He walks away. My children hand in hand with him, my baby in my sling but now wrapped around his waist. Not even a “bye”, I sit in the now empty car, the invisible woman. Anger rises inside me, my mind races, hurting itself with the shrapnel wounds of pains now past. Rage boils at all that I have been through. He walks away, oblivious. With our happy children beside him, excited at his Sunday company.  I need to do something to calm down.

The Doctor is running an hour late.  I read “Hello” magazine in the waiting room, feeling fatter and poorer than when I arrived.  There’s a book called  “I can mend your broken heart” by Paul McKenna in a box on the floor. I can mend It’s in the secondhand pile, which means he’ll mend it for nominal fee, it seems like a reasonable deal. I throw my lefty principles aside and invest 50p in private healthcare.

Dr Late asks me how I’m feeling – “Totally fine, except for odd outbursts of overwhelming anger and resentment”. I don’t mention how the Hello magazine has just destroyed the last of my self-esteem – now is not the time to criticize the NHS. I explain that everyone else has recovered and moved on from the break up. The children are much happier now Mr. Ex is finally having them one night a week. But I find myself looking back over the pregnancy wondering why Mr. Ex made it so hard. I feel angry. I want to be Mrs. Cool. I want the moral high ground, the dignified position. But I’m struggling to hold it together. I ask for counseling on the NHS. Dr. Late is a kind gentleman who listens when his patients talk, he thinks about his patients’ needs. He gives everyone the time it takes to hear them out, hence he is called “Dr. Late”. He probably hasn’t had a lunch hour in 30 years. He writes me a letter of referral, by hand, with an ink pen. Then he tells me that there is only a slim chance I’ll actually get any help, but he’ll give it his best shot.

The days roll on and nothing much changes, except I clean the car out and find Paul McKenna under some crisp packets. His nose is now a yellow boiled lolly, licked to stick and dusted with dirt. I settle down in the driver’s seat for my first appointment. I do as he instructs and read the book in one go. The exercise for resentment is simple – so simple in fact that it’s a bit of a joke, here it is. When I feel resentful, I have to freeze the image, put it on an imaginary TV screen and turn up the whiteness until the picture disappears. That’s it – well at least I only paid 50p. Private medicine is obviously not all it’s cracked up to be.  I decide not to use the CD – it’s in brand new condition.  If I don’t scratch it, I’ll get more for it on ebay, the lolly has left him in dire need of a nose-job though.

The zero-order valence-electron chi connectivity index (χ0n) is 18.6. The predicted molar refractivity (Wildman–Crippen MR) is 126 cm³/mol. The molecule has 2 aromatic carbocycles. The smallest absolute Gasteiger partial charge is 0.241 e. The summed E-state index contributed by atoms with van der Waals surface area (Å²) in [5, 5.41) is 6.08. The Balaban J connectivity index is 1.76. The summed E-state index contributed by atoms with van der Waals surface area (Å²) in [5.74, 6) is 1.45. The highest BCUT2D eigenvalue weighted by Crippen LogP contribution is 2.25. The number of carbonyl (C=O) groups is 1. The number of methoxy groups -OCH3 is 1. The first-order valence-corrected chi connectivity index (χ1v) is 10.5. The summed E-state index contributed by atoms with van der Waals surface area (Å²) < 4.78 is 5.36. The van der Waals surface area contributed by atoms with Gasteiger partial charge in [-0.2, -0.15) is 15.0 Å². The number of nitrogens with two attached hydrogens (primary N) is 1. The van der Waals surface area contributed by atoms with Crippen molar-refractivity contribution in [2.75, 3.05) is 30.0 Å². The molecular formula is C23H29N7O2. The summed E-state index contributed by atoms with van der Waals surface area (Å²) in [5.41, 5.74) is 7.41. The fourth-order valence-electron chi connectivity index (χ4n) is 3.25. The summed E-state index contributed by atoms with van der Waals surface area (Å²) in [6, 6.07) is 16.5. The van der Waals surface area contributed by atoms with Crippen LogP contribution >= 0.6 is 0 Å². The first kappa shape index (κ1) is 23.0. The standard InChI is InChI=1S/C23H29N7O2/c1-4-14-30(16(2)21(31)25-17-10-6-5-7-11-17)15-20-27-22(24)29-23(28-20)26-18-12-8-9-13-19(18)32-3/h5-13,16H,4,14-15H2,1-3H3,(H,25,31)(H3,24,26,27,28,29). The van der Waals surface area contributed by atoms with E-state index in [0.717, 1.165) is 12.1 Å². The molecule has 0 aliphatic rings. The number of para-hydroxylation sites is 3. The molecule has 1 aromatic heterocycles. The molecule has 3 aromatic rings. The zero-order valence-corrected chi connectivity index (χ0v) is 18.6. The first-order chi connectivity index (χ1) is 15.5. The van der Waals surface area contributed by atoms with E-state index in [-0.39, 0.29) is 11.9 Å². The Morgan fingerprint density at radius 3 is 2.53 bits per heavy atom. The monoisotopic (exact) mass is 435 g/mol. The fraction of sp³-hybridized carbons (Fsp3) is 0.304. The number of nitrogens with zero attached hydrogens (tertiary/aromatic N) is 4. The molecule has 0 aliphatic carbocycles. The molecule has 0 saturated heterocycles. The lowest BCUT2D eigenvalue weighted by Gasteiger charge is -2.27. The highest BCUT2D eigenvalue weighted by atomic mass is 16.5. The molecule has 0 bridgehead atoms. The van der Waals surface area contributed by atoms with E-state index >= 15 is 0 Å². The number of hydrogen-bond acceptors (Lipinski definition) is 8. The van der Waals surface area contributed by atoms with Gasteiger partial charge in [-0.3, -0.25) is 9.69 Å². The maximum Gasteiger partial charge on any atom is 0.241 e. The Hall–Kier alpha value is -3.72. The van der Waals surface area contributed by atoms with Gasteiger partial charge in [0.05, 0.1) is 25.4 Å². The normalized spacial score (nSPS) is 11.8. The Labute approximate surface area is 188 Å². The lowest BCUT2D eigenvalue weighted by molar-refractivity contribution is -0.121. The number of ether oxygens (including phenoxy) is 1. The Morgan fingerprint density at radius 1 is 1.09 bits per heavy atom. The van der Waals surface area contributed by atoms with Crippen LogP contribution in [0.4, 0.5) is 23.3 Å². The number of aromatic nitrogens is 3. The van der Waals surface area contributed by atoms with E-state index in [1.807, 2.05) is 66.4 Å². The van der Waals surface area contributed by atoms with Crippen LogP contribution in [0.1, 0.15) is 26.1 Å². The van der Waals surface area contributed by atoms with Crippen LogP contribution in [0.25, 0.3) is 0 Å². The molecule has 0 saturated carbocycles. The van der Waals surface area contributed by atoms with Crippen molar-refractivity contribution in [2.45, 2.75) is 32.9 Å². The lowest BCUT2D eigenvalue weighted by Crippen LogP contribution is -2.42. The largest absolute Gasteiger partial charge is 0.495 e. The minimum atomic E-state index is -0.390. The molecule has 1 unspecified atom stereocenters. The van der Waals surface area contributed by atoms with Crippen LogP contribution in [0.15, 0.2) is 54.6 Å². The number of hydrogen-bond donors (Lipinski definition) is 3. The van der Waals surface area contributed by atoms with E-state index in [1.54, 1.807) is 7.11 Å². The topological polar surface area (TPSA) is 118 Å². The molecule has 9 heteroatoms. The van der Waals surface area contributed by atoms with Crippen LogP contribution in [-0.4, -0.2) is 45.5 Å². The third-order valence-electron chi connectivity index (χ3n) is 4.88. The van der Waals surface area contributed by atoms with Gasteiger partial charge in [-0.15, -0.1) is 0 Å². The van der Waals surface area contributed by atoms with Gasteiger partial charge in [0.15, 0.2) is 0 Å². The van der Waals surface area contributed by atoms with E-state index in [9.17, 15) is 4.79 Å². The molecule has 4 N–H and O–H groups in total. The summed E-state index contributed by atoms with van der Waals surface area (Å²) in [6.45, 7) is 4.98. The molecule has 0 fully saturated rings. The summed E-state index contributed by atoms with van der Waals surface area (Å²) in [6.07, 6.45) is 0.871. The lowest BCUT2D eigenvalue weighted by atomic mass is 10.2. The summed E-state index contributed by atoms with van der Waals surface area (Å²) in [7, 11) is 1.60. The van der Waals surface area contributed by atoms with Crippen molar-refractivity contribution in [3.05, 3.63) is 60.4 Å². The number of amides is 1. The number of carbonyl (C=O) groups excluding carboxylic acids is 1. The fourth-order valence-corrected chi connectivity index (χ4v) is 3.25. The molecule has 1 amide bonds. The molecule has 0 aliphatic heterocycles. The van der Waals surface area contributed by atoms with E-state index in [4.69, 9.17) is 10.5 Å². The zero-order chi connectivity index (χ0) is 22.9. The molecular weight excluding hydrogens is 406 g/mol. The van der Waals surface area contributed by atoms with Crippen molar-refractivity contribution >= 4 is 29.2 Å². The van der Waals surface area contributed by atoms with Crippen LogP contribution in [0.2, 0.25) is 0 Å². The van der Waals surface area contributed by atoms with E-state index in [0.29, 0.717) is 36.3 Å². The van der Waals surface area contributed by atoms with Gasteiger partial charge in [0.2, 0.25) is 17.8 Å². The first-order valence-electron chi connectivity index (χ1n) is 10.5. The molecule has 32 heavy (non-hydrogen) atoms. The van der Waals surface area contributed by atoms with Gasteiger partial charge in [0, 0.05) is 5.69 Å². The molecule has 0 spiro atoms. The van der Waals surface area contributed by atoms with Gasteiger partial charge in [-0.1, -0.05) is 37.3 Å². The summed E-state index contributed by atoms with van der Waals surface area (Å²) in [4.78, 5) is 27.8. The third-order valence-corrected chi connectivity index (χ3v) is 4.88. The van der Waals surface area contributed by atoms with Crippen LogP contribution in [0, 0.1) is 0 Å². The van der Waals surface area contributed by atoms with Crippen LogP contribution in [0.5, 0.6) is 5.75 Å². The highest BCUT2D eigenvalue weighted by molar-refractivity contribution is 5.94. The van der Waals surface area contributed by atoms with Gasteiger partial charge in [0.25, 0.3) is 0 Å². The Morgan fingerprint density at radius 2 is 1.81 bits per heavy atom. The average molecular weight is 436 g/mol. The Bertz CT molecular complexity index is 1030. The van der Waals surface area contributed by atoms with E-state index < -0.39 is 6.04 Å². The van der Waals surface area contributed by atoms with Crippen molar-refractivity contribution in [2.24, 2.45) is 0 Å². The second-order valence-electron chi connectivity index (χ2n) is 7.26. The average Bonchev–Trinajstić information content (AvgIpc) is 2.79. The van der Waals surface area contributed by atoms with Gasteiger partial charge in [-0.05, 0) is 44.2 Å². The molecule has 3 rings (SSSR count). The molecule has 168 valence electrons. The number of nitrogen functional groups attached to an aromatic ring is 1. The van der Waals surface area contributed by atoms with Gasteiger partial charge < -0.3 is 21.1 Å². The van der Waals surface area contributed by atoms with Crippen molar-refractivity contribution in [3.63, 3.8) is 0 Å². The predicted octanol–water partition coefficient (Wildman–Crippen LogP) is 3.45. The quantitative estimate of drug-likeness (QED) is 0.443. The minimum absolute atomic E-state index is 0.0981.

The next time I see Mr. Ex he is in newly aquired smart casual attire for his newly aquired job.  I am in something from ebay customized with custard and ketchup. He leaves the casual house but stays with me. He’s in my mind, and I feel the irritation, the anger the resentment. The jealousy – he is so free and I am so trapped. I stop it there, time to call in McKenna. I freeze the thought and hold the image of him in my angry mind’s eye. Slowly I turn up the whiteness and I blast him out of my inner vision. I blast him with brilliant white light and add some sparkles to it and keep it going until there is not trace of him. But there is no epiphany, I get on with my day as if nothing has happened.

But something has happened.  Something different has been going on and I haven’t even been aware of it.   It’s not until the evening that I notice it. I haven’t given Mr. Ex. a single thought for the entire day. I have thought nothing about him whatsoever. I have completely forgotten to feel resentful of him. I have forgotten to feel hard done by. I am amazed, I can’t believe it’s actually worked. I am shocked. I search for the resentment in my head and I find it, but it is dormant, no longer charging round my mind kicking off. I leave it resting and creep away.

It happens again the next time I see him. I blast his irritating image from my mind and forget all about it until hours later.  Same magical result as before.  It’s happened twice and I am speechless (almost). But then the time after that when I see him, it is different again. I dont blast him with light this time.  I dont need to because I don’t feel resentful anymore. It’s stopped, it’s over, it’s gone.  grateful am I to have my peace again. I cannot believe that it has happened so simply.  My best friend or worst enemy mind, I am glad to have it back on my side.  As I think about the changes, I have realizations about the break up, and these help me to take more responsibility for what happened. I suspect these have been triggered by Mr. McKenna. I have searched my mind for them in the past, but not been able to find the answers, now they are clear to me. I am less of a victim, I understand what I got out of marrying Mr. Ex and why it didn’t work. The results are so amazing that I take McKenna’s book off ebay.

About three months later, I get a phone,call out of the blue. It’s Mrs Psychotherapist from the NHS calling to assess me for her “list”. My referral has finally come through, and she wants to find out just how nuts I am so she can decide how long I can wait to get her help. Obviously she says it a lot nicer than that on the phone. I tell her that I think I’m OK, I get a slightly patronising, “Really?”, in response. It’s the voice of someone who doesn’t want to rain on my parade, but who also clearly doesn’t believe that I am able to get well without a lot of intervention. I tell her about the whitening-out exercise and how well it worked. She is listening, she is curious. I share with her my realization about the marriage; I explain how I got to an age when I wanted a baby, so I looked around and found a really nice baby and married him. How I loved that baby. I bought him nice clothes and cooked him nice meals. I sent him to the best college. But as that baby grew up, he became a teenager and got very difficult. Then he started hanging out with the bad boys in the local pub, and coming home late. He started arguments and picked fights and didn’t want to go out with me anymore, he’d rather be with his friends. Finally, he took some money from my purse and left home blaming all of his problems on me.